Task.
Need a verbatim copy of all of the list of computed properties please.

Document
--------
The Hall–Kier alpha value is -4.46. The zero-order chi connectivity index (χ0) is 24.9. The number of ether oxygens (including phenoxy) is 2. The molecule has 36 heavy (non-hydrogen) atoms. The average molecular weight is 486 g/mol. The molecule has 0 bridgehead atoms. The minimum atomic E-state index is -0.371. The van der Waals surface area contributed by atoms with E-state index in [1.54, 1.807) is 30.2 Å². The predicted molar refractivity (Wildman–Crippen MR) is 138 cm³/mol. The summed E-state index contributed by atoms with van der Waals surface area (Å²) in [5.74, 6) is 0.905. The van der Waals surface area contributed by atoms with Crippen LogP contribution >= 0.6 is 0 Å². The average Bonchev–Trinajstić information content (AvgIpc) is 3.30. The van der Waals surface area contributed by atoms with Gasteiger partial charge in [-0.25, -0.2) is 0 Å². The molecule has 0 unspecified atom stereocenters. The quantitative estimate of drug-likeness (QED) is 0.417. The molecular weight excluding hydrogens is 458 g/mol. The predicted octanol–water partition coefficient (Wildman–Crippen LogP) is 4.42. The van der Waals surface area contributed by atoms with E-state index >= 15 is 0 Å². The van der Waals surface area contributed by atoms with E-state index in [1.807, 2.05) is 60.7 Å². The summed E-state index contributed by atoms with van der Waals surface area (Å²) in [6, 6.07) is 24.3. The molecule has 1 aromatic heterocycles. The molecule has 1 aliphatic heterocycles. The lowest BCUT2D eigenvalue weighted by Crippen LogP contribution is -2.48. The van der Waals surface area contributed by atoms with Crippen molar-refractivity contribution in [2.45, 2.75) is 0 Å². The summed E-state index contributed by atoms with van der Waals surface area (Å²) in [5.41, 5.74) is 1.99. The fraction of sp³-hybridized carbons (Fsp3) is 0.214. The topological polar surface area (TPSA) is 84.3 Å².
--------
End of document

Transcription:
The Hall–Kier alpha value is -4.46. The zero-order chi connectivity index (χ0) is 24.9. The number of ether oxygens (including phenoxy) is 2. The molecule has 36 heavy (non-hydrogen) atoms. The average molecular weight is 486 g/mol. The molecule has 0 bridgehead atoms. The minimum atomic E-state index is -0.371. The van der Waals surface area contributed by atoms with E-state index in [1.54, 1.807) is 30.2 Å². The predicted molar refractivity (Wildman–Crippen MR) is 138 cm³/mol. The summed E-state index contributed by atoms with van der Waals surface area (Å²) in [5.74, 6) is 0.905. The van der Waals surface area contributed by atoms with Crippen LogP contribution >= 0.6 is 0 Å². The average Bonchev–Trinajstić information content (AvgIpc) is 3.30. The van der Waals surface area contributed by atoms with Gasteiger partial charge in [-0.25, -0.2) is 0 Å². The molecule has 0 unspecified atom stereocenters. The quantitative estimate of drug-likeness (QED) is 0.417. The molecular weight excluding hydrogens is 458 g/mol. The predicted octanol–water partition coefficient (Wildman–Crippen LogP) is 4.42. The van der Waals surface area contributed by atoms with E-state index >= 15 is 0 Å². The van der Waals surface area contributed by atoms with E-state index in [1.807, 2.05) is 60.7 Å². The summed E-state index contributed by atoms with van der Waals surface area (Å²) in [6, 6.07) is 24.3. The molecule has 1 aromatic heterocycles. The molecule has 1 aliphatic heterocycles. The lowest BCUT2D eigenvalue weighted by Crippen LogP contribution is -2.48. The van der Waals surface area contributed by atoms with Crippen molar-refractivity contribution in [2.45, 2.75) is 0 Å². The summed E-state index contributed by atoms with van der Waals surface area (Å²) in [5.41, 5.74) is 1.99. The fraction of sp³-hybridized carbons (Fsp3) is 0.214. The topological polar surface area (TPSA) is 84.3 Å².